Want to hike up a volcano? No reservations required. Show up for the tour and pay your money and enjoy. | Source

3) Freedom:

I am a huge advocate of being able to do whatever I want whenever I want. I especially feel this way when I am on vacation, and if I decide I want to change my itinerary I want to be able to do it without a hassle. If you have booked a vacation package with a fancy resort, that might not be possible and if it is, it might require calls to the travel agent, the booking company etc., and you may have fees to pay. When traveling as a backpacker, staying at hostels, and using public transportation, you can generally pay one night at a time, buy your bus ticket right before getting on the bus, and change your plans on a whim. As long as you abide by local laws you can go wherever you want and do as you please with very little planning.

Study Scuba

In a place where the scuba is good? Take a class...Or don't, it's your vacation!
In a place where the scuba is good? Take a class...Or don't, it's your vacation! | Source


Play a Sport? Challenge the locals to a game.
Play a Sport? Challenge the locals to a game. | Source

4) Stories:

Whenever I travel, I love to come home with stories of adventure. Very few people want to hear about lying on the deck of a cruise ship, or drinking in the casino of a fancy resort. For some reason, people’s ears perk up when you start talking about riding in a 50 year old school bus with an insane driver on a cliff road with no barrier on a Guatemalan mountain. Many of the activities that are targeted at the backpacker crowd are more adventurous by nature and frequently lower priced. More affordable activities mean you can do more of them and that means coming home with more stories. Even if you aren’t the story telling kind of person, it really comes down to having experiences for your own life. The stories you make on a backpacking adventure will stay with you even if you never tell anyone else about them.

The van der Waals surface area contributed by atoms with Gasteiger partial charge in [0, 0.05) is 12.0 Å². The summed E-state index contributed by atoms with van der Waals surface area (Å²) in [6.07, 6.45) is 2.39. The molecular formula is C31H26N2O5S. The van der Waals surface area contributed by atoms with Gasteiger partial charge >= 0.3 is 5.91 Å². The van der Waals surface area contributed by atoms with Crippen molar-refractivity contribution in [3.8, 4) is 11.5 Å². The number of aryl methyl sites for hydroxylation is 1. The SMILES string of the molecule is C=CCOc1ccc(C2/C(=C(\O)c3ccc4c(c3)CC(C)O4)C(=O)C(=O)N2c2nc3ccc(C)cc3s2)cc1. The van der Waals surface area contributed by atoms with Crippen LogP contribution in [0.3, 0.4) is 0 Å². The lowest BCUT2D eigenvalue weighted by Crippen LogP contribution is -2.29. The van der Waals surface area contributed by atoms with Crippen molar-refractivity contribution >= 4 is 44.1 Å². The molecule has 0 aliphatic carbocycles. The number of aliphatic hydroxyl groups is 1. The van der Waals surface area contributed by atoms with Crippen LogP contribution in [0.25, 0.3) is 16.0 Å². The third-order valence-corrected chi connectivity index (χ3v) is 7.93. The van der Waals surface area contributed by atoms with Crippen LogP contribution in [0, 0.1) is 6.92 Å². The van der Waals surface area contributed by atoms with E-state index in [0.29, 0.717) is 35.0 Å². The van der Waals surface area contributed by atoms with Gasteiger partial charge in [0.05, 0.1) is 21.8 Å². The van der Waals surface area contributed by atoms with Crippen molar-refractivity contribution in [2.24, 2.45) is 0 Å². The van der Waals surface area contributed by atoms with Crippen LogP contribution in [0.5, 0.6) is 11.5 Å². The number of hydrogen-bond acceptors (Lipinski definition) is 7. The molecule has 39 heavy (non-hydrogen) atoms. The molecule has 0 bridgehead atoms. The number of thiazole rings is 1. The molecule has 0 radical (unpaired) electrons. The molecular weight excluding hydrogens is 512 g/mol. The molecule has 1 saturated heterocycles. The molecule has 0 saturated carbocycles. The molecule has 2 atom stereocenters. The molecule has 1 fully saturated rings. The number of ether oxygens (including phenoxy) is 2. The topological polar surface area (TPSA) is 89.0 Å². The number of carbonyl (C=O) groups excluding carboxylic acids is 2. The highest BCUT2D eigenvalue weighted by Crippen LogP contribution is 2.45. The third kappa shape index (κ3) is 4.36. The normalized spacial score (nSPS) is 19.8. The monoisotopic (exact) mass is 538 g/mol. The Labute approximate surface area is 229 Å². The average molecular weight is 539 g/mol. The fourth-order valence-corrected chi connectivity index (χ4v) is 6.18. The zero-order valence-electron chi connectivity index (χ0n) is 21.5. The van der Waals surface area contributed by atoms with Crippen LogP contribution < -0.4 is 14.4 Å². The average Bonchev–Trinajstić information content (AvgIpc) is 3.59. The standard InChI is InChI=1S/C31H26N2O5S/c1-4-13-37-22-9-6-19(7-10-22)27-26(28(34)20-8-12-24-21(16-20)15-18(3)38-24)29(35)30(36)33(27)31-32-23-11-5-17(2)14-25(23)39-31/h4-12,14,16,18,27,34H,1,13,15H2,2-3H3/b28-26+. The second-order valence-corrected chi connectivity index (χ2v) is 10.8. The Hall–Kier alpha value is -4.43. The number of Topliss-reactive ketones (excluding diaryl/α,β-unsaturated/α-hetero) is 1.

Need a little help?

Travel guides are great to help you get around a place you have never been. They usually have some good info on the local culture, some phrases in the local language that can help and some budgeting guides. Some great book series are:

Lonely planet.

Let's Go.

Rough Guides.

5) You see the world.

When you get outside of the conventional resort vacation box you get to be part of a larger world. Nice resorts and cruise ships frequently have a feeling of a nice American shopping mall that has been dropped into a completely different part of the world and isolated from the rest of the culture. When you travel like a backpacker you really get to see the place you came to see. You use the methods of transportation the locals use, eat in the local restaurants, drink at the local bars, and actually see the local culture in action. Isn’t that a big part of why we travel internationally in the first place?

A new perspective on the world

Sometimes the world just looks different when you are on a backpacking trip.  The camera saw it just as I did this time.
Sometimes the world just looks different when you are on a backpacking trip. The camera saw it just as I did this time. | Source


Traveling as a backpacker is more fun and more fulfilling than going to an expensive and isolated resort. Getting to connect with like-minded hostel going travelers is fun and never pretentious. Meeting real locals that aren’t trained to keep to themselves like a hotel staff might be, lets you see glimpses of their city through their eyes. Because backpacking is almost synonymous with budget travel, you can do more, see more, and come home with more experiences without breaking the bank. And the freedom that comes with traveling this way lets you change on whim if something isn’t working for you. When your backpacking vacation is over you’ll have a better picture of the places you visited, the people who live there, and you might even make some great friends.